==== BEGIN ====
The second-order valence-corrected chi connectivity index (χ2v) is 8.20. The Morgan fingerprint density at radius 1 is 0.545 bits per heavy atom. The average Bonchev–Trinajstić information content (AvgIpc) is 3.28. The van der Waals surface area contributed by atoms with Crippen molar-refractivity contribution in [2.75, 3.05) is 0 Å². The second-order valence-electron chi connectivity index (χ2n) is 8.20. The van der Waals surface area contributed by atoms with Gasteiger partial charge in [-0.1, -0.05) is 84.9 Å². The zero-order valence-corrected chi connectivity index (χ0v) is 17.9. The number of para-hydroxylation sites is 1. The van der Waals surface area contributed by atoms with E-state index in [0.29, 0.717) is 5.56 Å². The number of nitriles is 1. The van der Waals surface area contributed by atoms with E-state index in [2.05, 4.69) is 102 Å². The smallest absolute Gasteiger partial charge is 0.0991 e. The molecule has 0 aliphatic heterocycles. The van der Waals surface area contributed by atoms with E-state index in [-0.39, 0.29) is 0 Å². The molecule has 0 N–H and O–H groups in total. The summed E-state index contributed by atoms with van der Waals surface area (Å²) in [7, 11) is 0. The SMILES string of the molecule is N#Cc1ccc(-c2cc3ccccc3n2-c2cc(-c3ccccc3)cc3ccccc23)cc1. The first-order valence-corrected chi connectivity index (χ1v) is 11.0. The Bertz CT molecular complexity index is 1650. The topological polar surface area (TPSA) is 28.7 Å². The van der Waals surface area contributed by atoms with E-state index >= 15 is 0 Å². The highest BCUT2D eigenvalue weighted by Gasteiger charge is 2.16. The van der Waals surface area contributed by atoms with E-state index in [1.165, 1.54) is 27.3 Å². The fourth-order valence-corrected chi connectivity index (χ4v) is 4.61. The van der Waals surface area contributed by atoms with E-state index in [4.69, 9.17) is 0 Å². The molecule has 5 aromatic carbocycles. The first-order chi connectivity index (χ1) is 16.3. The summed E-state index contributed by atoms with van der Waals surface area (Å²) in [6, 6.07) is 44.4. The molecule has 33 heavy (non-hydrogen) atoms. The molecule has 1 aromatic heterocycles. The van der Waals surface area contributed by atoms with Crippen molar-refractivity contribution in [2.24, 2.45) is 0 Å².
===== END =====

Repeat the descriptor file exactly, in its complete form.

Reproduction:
The second-order valence-corrected chi connectivity index (χ2v) is 8.20. The Morgan fingerprint density at radius 1 is 0.545 bits per heavy atom. The average Bonchev–Trinajstić information content (AvgIpc) is 3.28. The van der Waals surface area contributed by atoms with Crippen molar-refractivity contribution in [2.75, 3.05) is 0 Å². The second-order valence-electron chi connectivity index (χ2n) is 8.20. The van der Waals surface area contributed by atoms with Gasteiger partial charge in [-0.1, -0.05) is 84.9 Å². The zero-order valence-corrected chi connectivity index (χ0v) is 17.9. The number of para-hydroxylation sites is 1. The van der Waals surface area contributed by atoms with E-state index in [0.29, 0.717) is 5.56 Å². The number of nitriles is 1. The van der Waals surface area contributed by atoms with E-state index in [2.05, 4.69) is 102 Å². The smallest absolute Gasteiger partial charge is 0.0991 e. The molecule has 0 aliphatic heterocycles. The van der Waals surface area contributed by atoms with E-state index in [-0.39, 0.29) is 0 Å². The molecule has 0 N–H and O–H groups in total. The summed E-state index contributed by atoms with van der Waals surface area (Å²) in [7, 11) is 0. The SMILES string of the molecule is N#Cc1ccc(-c2cc3ccccc3n2-c2cc(-c3ccccc3)cc3ccccc23)cc1. The first-order valence-corrected chi connectivity index (χ1v) is 11.0. The Bertz CT molecular complexity index is 1650. The topological polar surface area (TPSA) is 28.7 Å². The van der Waals surface area contributed by atoms with E-state index >= 15 is 0 Å². The highest BCUT2D eigenvalue weighted by Gasteiger charge is 2.16. The van der Waals surface area contributed by atoms with E-state index in [1.165, 1.54) is 27.3 Å². The fourth-order valence-corrected chi connectivity index (χ4v) is 4.61. The van der Waals surface area contributed by atoms with E-state index in [4.69, 9.17) is 0 Å². The molecule has 5 aromatic carbocycles. The first-order chi connectivity index (χ1) is 16.3. The summed E-state index contributed by atoms with van der Waals surface area (Å²) in [6, 6.07) is 44.4. The molecule has 33 heavy (non-hydrogen) atoms. The molecule has 1 aromatic heterocycles. The van der Waals surface area contributed by atoms with Crippen molar-refractivity contribution in [2.24, 2.45) is 0 Å².